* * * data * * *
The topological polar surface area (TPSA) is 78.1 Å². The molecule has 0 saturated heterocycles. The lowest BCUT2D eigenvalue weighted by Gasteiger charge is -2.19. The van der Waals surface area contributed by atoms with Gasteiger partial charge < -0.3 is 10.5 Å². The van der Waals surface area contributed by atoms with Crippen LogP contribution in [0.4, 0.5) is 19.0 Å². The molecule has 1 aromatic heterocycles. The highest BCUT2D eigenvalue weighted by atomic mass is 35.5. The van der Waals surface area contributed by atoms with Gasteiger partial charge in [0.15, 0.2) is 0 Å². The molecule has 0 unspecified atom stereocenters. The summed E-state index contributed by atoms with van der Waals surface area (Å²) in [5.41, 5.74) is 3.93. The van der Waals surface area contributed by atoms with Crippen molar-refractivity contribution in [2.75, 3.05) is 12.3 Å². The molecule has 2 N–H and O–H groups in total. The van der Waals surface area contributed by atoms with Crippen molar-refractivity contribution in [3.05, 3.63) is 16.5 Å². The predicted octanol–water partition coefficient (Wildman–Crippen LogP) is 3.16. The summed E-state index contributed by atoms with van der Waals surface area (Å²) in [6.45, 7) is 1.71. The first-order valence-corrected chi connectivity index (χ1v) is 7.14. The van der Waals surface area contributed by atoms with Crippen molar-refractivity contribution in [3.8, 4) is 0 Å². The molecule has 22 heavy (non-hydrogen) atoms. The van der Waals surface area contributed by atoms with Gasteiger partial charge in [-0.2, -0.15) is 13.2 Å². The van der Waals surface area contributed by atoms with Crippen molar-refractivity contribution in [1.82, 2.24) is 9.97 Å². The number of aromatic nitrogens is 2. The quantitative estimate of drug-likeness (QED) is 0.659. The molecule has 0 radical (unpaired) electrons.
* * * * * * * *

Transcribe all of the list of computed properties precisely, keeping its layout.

The topological polar surface area (TPSA) is 78.1 Å². The molecule has 0 saturated heterocycles. The lowest BCUT2D eigenvalue weighted by Gasteiger charge is -2.19. The van der Waals surface area contributed by atoms with Gasteiger partial charge < -0.3 is 10.5 Å². The van der Waals surface area contributed by atoms with Crippen LogP contribution in [0.4, 0.5) is 19.0 Å². The molecule has 1 aromatic heterocycles. The highest BCUT2D eigenvalue weighted by atomic mass is 35.5. The van der Waals surface area contributed by atoms with Gasteiger partial charge in [0.15, 0.2) is 0 Å². The molecule has 0 unspecified atom stereocenters. The summed E-state index contributed by atoms with van der Waals surface area (Å²) in [5.41, 5.74) is 3.93. The van der Waals surface area contributed by atoms with Crippen molar-refractivity contribution in [2.75, 3.05) is 12.3 Å². The molecule has 2 N–H and O–H groups in total. The van der Waals surface area contributed by atoms with Crippen molar-refractivity contribution in [3.05, 3.63) is 16.5 Å². The predicted octanol–water partition coefficient (Wildman–Crippen LogP) is 3.16. The summed E-state index contributed by atoms with van der Waals surface area (Å²) in [6.45, 7) is 1.71. The first-order valence-corrected chi connectivity index (χ1v) is 7.14. The van der Waals surface area contributed by atoms with Crippen molar-refractivity contribution in [3.8, 4) is 0 Å². The molecule has 22 heavy (non-hydrogen) atoms. The van der Waals surface area contributed by atoms with Gasteiger partial charge in [-0.2, -0.15) is 13.2 Å². The van der Waals surface area contributed by atoms with Crippen molar-refractivity contribution in [1.82, 2.24) is 9.97 Å². The number of aromatic nitrogens is 2. The quantitative estimate of drug-likeness (QED) is 0.659. The molecule has 0 radical (unpaired) electrons.